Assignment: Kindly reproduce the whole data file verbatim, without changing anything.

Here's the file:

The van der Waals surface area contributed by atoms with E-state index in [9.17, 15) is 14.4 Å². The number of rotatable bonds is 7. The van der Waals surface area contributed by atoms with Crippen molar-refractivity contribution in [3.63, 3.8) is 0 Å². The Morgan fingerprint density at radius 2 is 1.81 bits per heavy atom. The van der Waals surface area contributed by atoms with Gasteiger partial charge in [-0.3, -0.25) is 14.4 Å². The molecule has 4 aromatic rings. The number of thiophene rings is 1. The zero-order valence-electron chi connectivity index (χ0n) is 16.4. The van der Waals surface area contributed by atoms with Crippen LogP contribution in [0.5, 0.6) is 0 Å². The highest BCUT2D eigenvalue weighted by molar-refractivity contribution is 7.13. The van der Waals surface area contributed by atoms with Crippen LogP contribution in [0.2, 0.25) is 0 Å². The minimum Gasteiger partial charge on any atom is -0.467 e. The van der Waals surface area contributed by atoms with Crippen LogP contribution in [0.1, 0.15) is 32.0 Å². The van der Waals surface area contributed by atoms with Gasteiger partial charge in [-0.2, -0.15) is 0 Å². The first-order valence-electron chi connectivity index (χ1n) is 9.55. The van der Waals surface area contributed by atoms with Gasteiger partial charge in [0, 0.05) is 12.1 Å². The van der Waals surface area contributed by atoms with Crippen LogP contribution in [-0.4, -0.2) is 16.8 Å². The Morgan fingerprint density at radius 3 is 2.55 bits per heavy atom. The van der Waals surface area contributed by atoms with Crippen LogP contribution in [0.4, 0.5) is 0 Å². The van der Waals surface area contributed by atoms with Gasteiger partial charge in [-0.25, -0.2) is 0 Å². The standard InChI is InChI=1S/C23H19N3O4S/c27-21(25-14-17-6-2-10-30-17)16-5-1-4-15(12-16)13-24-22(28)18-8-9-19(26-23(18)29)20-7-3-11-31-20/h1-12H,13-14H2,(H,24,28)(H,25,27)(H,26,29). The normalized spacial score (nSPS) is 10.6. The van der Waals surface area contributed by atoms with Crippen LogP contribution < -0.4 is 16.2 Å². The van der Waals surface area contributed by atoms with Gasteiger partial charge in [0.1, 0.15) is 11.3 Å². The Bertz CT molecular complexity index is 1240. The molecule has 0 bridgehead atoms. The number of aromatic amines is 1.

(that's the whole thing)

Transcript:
The van der Waals surface area contributed by atoms with E-state index in [9.17, 15) is 14.4 Å². The number of rotatable bonds is 7. The van der Waals surface area contributed by atoms with Crippen molar-refractivity contribution in [3.63, 3.8) is 0 Å². The Morgan fingerprint density at radius 2 is 1.81 bits per heavy atom. The van der Waals surface area contributed by atoms with Gasteiger partial charge in [-0.3, -0.25) is 14.4 Å². The molecule has 4 aromatic rings. The number of thiophene rings is 1. The zero-order valence-electron chi connectivity index (χ0n) is 16.4. The van der Waals surface area contributed by atoms with Crippen LogP contribution in [0.5, 0.6) is 0 Å². The highest BCUT2D eigenvalue weighted by molar-refractivity contribution is 7.13. The van der Waals surface area contributed by atoms with Crippen LogP contribution in [0.2, 0.25) is 0 Å². The minimum Gasteiger partial charge on any atom is -0.467 e. The van der Waals surface area contributed by atoms with Crippen LogP contribution in [0.1, 0.15) is 32.0 Å². The van der Waals surface area contributed by atoms with Gasteiger partial charge in [-0.2, -0.15) is 0 Å². The first-order valence-electron chi connectivity index (χ1n) is 9.55. The van der Waals surface area contributed by atoms with Gasteiger partial charge in [0, 0.05) is 12.1 Å². The van der Waals surface area contributed by atoms with Crippen LogP contribution in [-0.4, -0.2) is 16.8 Å². The Morgan fingerprint density at radius 3 is 2.55 bits per heavy atom. The van der Waals surface area contributed by atoms with Crippen LogP contribution in [0.4, 0.5) is 0 Å². The van der Waals surface area contributed by atoms with Gasteiger partial charge in [-0.25, -0.2) is 0 Å². The standard InChI is InChI=1S/C23H19N3O4S/c27-21(25-14-17-6-2-10-30-17)16-5-1-4-15(12-16)13-24-22(28)18-8-9-19(26-23(18)29)20-7-3-11-31-20/h1-12H,13-14H2,(H,24,28)(H,25,27)(H,26,29). The normalized spacial score (nSPS) is 10.6. The van der Waals surface area contributed by atoms with Crippen LogP contribution < -0.4 is 16.2 Å². The van der Waals surface area contributed by atoms with Gasteiger partial charge in [0.1, 0.15) is 11.3 Å². The Bertz CT molecular complexity index is 1240. The molecule has 0 bridgehead atoms. The number of aromatic amines is 1.